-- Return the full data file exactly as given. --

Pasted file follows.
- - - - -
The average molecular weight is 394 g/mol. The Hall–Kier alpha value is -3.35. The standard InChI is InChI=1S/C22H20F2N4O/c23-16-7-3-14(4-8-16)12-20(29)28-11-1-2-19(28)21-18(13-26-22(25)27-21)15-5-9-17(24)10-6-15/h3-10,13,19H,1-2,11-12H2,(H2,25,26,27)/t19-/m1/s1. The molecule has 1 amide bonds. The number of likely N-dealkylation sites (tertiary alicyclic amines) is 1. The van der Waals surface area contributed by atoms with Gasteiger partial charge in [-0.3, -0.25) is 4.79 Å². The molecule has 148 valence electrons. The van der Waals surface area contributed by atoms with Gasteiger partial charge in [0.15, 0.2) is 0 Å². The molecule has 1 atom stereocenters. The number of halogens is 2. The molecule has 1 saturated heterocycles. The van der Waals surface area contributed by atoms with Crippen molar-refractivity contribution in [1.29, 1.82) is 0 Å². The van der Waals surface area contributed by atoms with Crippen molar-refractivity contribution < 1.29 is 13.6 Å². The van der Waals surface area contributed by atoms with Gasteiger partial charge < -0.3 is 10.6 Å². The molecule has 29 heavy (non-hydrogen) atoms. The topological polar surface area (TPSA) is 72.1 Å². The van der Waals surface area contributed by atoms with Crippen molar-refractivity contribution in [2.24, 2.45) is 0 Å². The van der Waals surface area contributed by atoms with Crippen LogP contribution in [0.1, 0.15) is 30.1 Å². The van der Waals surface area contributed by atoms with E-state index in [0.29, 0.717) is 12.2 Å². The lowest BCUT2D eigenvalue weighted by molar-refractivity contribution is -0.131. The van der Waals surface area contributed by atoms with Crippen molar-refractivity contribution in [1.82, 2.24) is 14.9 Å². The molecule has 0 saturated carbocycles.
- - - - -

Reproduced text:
The average molecular weight is 394 g/mol. The Hall–Kier alpha value is -3.35. The standard InChI is InChI=1S/C22H20F2N4O/c23-16-7-3-14(4-8-16)12-20(29)28-11-1-2-19(28)21-18(13-26-22(25)27-21)15-5-9-17(24)10-6-15/h3-10,13,19H,1-2,11-12H2,(H2,25,26,27)/t19-/m1/s1. The molecule has 1 amide bonds. The number of likely N-dealkylation sites (tertiary alicyclic amines) is 1. The van der Waals surface area contributed by atoms with Gasteiger partial charge in [-0.3, -0.25) is 4.79 Å². The molecule has 148 valence electrons. The van der Waals surface area contributed by atoms with Gasteiger partial charge in [0.15, 0.2) is 0 Å². The molecule has 1 atom stereocenters. The number of halogens is 2. The molecule has 1 saturated heterocycles. The van der Waals surface area contributed by atoms with Crippen molar-refractivity contribution in [1.29, 1.82) is 0 Å². The van der Waals surface area contributed by atoms with Crippen molar-refractivity contribution < 1.29 is 13.6 Å². The van der Waals surface area contributed by atoms with Gasteiger partial charge < -0.3 is 10.6 Å². The molecule has 29 heavy (non-hydrogen) atoms. The topological polar surface area (TPSA) is 72.1 Å². The van der Waals surface area contributed by atoms with Crippen molar-refractivity contribution in [2.24, 2.45) is 0 Å². The van der Waals surface area contributed by atoms with Crippen LogP contribution in [0.1, 0.15) is 30.1 Å². The van der Waals surface area contributed by atoms with E-state index in [0.29, 0.717) is 12.2 Å². The lowest BCUT2D eigenvalue weighted by molar-refractivity contribution is -0.131. The van der Waals surface area contributed by atoms with Crippen molar-refractivity contribution in [1.82, 2.24) is 14.9 Å². The molecule has 0 saturated carbocycles.